The following is a sample of the typical modules that we offer as at the date of publication but is not intended to be construed and/or relied upon as a definitive list of the modules that will be available in any given year. Due to the passage of time between commencement of the course and subsequent years of the course, modules may change due to developments in the curriculum and the module information in this prospectus is provided for indicative purposes only.
Canadian Literature, Film and Culture
An introduction to Canadian cultural studies, you’ll examine selected literary, film and visual texts from the 20th century. Topics studied will include Native culture, the emergence of cultural nationalism, popular culture, and Canada’s relationship to the U.S. You’ll spend around two hours per week in lectures and seminars, and two and a half hours per week in workshops, studying this module.
American Literature and Culture 1: To 1945
An introductory survey of major texts, authors and developments in American literature. You will explore a range of forms (novels, short stories, autobiography and poetry) and issues (race, class, gender) as they have been dealt with by writers. Around four hours per week will be spent in lectures and seminars studying this module.
American Literature and Culture 2: Since 1945
You’ll study a selection of American fiction, poetry and drama, exploring changes in literary form, the rise of women’s and ethnic literatures, and the relationship between literature and its social and political contexts. You’ll spend around four hours per week in lectures and seminars for this module.
You may choose three out of four modules:
Language and Context
This module considers the main forms and functions of English vocabulary, grammar and discourse and explores how they are used in real social and cultural contexts. You will look at how language is used for different purposes and how people use language to reveal and conceal social realities as well other topics surrounding language and context. For this module you will have a one-hour lecture, one-hour workshop and a one-hour seminar per week.
Beginnings of English
You will be introduced to the language, literature and culture of medieval England and study Old and Middle English texts. In this module you will familiarise yourself with the knowledge needed for reading and understanding medieval texts. In addition you will be introduced to the basics of grammar and spelling conventions. For this module you will have two 1-hour lectures and one 1-hour seminar per week.
This module will introduce some of the core skills necessary for literary studies through focus on specific poetry and prose texts. You will address topics including: close reading, constructing an argument and handling critical material. For this module you will have 3 hours per week in lectures and seminars.
Drama, Theatre, Performance
This module, taught through a combination of practical workshops, seminars, and lectures, considers key concepts in the study of dramatic texts, theatre history and performance. The module frames these concepts, taking into consideration questions about who performs, where, to whom, why and how, through explorations of key moments in the Western theatrical tradition. You will spend 3 hours per week studying this module.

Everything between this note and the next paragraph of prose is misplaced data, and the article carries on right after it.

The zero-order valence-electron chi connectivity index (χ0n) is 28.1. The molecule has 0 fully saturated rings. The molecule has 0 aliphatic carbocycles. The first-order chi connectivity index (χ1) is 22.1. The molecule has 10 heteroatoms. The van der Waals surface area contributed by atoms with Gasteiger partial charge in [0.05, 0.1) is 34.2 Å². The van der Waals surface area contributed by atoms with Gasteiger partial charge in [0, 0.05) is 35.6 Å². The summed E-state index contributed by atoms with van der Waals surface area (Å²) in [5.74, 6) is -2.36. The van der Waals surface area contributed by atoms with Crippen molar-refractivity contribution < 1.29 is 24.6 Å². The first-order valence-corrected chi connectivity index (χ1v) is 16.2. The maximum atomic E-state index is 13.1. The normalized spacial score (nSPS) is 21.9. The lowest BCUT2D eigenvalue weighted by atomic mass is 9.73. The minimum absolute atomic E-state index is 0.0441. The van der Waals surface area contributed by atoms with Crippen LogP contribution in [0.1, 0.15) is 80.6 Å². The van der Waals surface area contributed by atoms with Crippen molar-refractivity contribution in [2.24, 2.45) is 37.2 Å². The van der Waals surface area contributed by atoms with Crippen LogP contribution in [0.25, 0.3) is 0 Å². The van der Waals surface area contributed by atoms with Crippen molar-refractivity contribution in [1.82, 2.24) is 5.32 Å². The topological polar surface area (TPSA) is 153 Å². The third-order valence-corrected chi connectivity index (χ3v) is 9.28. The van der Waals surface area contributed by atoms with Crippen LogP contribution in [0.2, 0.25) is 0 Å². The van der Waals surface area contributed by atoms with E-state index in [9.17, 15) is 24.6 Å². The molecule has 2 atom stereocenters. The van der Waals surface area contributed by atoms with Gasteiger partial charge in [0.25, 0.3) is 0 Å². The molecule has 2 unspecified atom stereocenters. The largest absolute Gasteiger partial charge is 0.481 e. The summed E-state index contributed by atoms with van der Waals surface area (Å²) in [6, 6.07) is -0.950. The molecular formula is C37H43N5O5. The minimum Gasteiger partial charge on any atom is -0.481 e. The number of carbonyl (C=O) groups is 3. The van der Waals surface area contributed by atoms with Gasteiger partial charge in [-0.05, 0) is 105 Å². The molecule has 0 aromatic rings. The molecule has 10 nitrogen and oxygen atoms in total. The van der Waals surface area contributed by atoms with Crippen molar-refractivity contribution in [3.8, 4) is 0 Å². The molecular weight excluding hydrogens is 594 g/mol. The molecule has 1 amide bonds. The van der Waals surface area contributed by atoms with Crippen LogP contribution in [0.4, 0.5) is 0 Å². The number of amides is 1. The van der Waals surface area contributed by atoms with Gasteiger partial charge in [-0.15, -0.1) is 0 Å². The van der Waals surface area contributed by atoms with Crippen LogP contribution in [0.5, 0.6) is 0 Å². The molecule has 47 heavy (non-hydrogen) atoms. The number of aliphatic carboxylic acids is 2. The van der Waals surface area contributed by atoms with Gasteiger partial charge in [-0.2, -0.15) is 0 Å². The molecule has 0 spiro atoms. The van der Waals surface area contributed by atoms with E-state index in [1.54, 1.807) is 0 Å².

North American Regions
This module will deploy the concept of "region" and, more broadly, "place" to explore key North American texts - primarily drawn from the spheres of film, television and literature. The notion of the "regional" will be applied expansively as well as conventionally to incorporate everything from the urban to the suburban/exurban, border territories and the transnational. Possible areas of study may include the American West, the Pacific North-West, New York City, the black inner city "ghetto", "mountain" people and the Appalachians, Hispanic-America, first nations, French-Canada, Texas, Chicago, New Orleans, California, and the transnational impact of extensive US Military occupations (post-war Japan, South Vietnam, 21st-century Iraq).
You will pick two modules from American Studies and choose three modules from across four sections in English.
North American Film and Television
This module examines the form and content of North American cinema and television in the 21st century and the forces and trends shaping the nature of American and Canadian films and television programmes. Topics for discussion will include the different film and broadcasting industries in the US and Canada, representation of the past in contemporary cinema and television, representations of technology, identity, gender, and race, and the Canada-US border. If you study this module you'll spend around two hours in lectures and seminars, and two and a half hours in film workshops, per week.
This module examines the history of American popular music in the 20th century, focusing on the major genres and exploring the artistic, cultural and political issues they raise. You will examine music's aesthetic qualities genre by genre, as well as key developments within the music industry, the ways in which commercial and technological changes have influenced the production and consumption of music, and the ways in which musicians and audiences use pop music to engage with American culture and society. You'll spend around four hours per week in lectures and seminars for this module.
The Contemporary American Novel